Our friends at GISi recently published a great post about how one of their non-GIS people created a story map. One of our writers had just created a Halloween-themed story map and we thought it would be interesting to learn more about his experience.
Guest Post by Robby Deming
As a writer, I never thought I would create a story map. I have some technical knowledge, but the artistry and rich functionality behind some of our story maps just seemed way out of my reach. After creating The Geography of Horror story map, I’m now proud to say that I couldn’t have been more wrong. Not only is it easy to create a story map, but it’s also relatively easy to put your own unique touch on one.
My initial goal was to create a fun map related to Halloween that we could share on social media. After going through a few different ideas, I finally settled on a map showing where some of the most well-known horror films took place. I found a great list on IMDB and I decided to use the Storytelling Shortlist Template since there was going to be a lot of information to show on this map.
Following the steps outlined in Bernie’s walk-through for the Shortlist, I set up several different CSV files (one for each tab in my map) and began digging through IMDB and Wikipedia to collect data and images. With some help from my colleagues (thanks Araceli, Stacey, Amanda, and Cassidy!), and a lot of perseverance, we eventually catalogued some 249 films spanning nearly 100 years.
Building the Map and App
I now turned to ArcGIS Online to start building my map. After logging in and looking at the default basemaps, I realized that none of them really fit the Halloween theme of the map. I started searching through ArcGIS Online for different ideas and I eventually found this elegant, yet spooky, dark gray basemap. I simply saved a copy of the map (rather than trying to recreate it myself) and added in each of my CSV files as a Layer from File. The result was a simple web map with seven different layers and a great basemap. With a web map in place, I could move on to the app itself.
One of the best things about the story map templates is just how easy it is to convert a relatively plain web map into a polished mapping application. Once I downloaded and installed the template to my inetpub\wwroot folder (again, following the instructions from Bernie’s walkthrough), I navigated to the index.html file for the template and opened it with a text editor (I highly recommend Notepad++). From there, I found the config section of the file and replaced the default WEBMAP_ID with the ID from my map above, and saved. Voila, a perfectly functional story map.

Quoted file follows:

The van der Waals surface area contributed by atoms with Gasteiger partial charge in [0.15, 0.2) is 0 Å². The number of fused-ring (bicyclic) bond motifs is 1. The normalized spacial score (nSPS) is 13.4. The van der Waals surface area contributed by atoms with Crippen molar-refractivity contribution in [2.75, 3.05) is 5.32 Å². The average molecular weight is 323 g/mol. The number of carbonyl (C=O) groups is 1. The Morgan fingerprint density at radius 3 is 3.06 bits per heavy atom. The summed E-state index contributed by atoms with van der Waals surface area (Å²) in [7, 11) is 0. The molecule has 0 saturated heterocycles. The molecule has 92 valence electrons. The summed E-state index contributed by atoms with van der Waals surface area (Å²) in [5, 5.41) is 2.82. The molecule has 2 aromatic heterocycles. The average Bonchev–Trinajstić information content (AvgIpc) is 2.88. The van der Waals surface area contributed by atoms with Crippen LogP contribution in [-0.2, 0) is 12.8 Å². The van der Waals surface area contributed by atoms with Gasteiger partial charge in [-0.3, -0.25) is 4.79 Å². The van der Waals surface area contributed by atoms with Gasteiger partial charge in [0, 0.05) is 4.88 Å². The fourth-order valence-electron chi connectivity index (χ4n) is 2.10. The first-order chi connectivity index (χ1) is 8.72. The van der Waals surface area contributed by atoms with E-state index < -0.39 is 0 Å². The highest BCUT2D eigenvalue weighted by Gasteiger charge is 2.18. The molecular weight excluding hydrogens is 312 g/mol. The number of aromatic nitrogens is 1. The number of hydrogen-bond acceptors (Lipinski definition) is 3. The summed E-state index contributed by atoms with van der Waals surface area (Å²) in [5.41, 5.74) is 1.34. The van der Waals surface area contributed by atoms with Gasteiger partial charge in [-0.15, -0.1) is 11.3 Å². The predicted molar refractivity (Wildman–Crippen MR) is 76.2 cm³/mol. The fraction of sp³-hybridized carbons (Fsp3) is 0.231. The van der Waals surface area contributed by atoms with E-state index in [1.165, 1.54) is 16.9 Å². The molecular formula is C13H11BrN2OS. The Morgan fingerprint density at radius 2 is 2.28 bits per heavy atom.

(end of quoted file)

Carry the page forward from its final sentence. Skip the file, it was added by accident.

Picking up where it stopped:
Customizing the App
I received positive feedback on the concept when I showed it around, but people wanted to know if we could tweak the map in subtle ways to really bring out the Halloween theme. Could we change some of the colors? Was there a way to make the images show up larger in the pop-ups? What about a custom banner?
I wanted to say yes, but I really didn’t know how or even if some of those things were possible. After some encouragement from the story maps team and our designers, I created a backup of the app and started to dig in to the application files.
This next part gets a little technical. Proceed, if you dare. *cue evil Halloween laughter*
Since the app works great out-of-the-box, most of my “customization” ended up being cosmetic changes to existing values in either the CSS file (located in the template folder under css/style) or the index.html file noted earlier. Both of those files can be daunting, but utilities like Chrome’s built-in “Inspect Element” tool can help you understand the link between different lines of code and the components of your story map. In many cases, when I decided I wanted to change something, I would right-click that area of the app and inspect it. Once I figured out how the app referenced that component (for example, the tabs with the years are simply referenced as “tab”), I found them in the CSS or the HTML file and began changing values to see how the app would respond.
I won’t go through all of the changes I made, but I’ll cover three that had the most impact.
Adding a Custom Banner
Our designers had created an awesome zombie image that I wanted to incorporate in the upper part of the app. Using the Inspect Element tool in Chrome, I determined that I had to edit the header property in the CSS to add the image as a banner. By editing one line of code and adding another (see below), I was able to easily include a custom banner in the app. This same approach should work for your apps, too.
Changing Tab Colors and Size
While the default grays for the tabs are nice, I wanted to emphasize the horror factor of the map by incorporating red throughout the app in specific places. I also needed to adjust the default tab size anyway, so I decided to make changes there. Using the Inspect Element tool again, I was directed to the tab portion of the CSS file. And just like the header, changing two lines of code resulted in a big difference. For the tab size, it was a matter of trial-and-error to see what would best fit the tab names. For the colors, a simple web search for “hex colors” returned a variety of sites dedicated to HTML colors.
Making Images Bigger in the Pop-ups
After hours of data collection, I was disappointed that the images I had found weren’t showing up larger in the popups. Inspect Element again led me back to the CSS file, though there were actually two different elements that related to the image in the pop-ups. The pop-up is referenced as “details” and the elements that related to the size of the image are “details .pictureFrame” and “details img.” Like the tab sizes, it was a matter of trial and error to see what would best fit the images, but I eventually settled on this:
That’s it. If you’re familiar with any sort of application like Word or Notepad, you too can make little changes to your apps that really help them stand apart.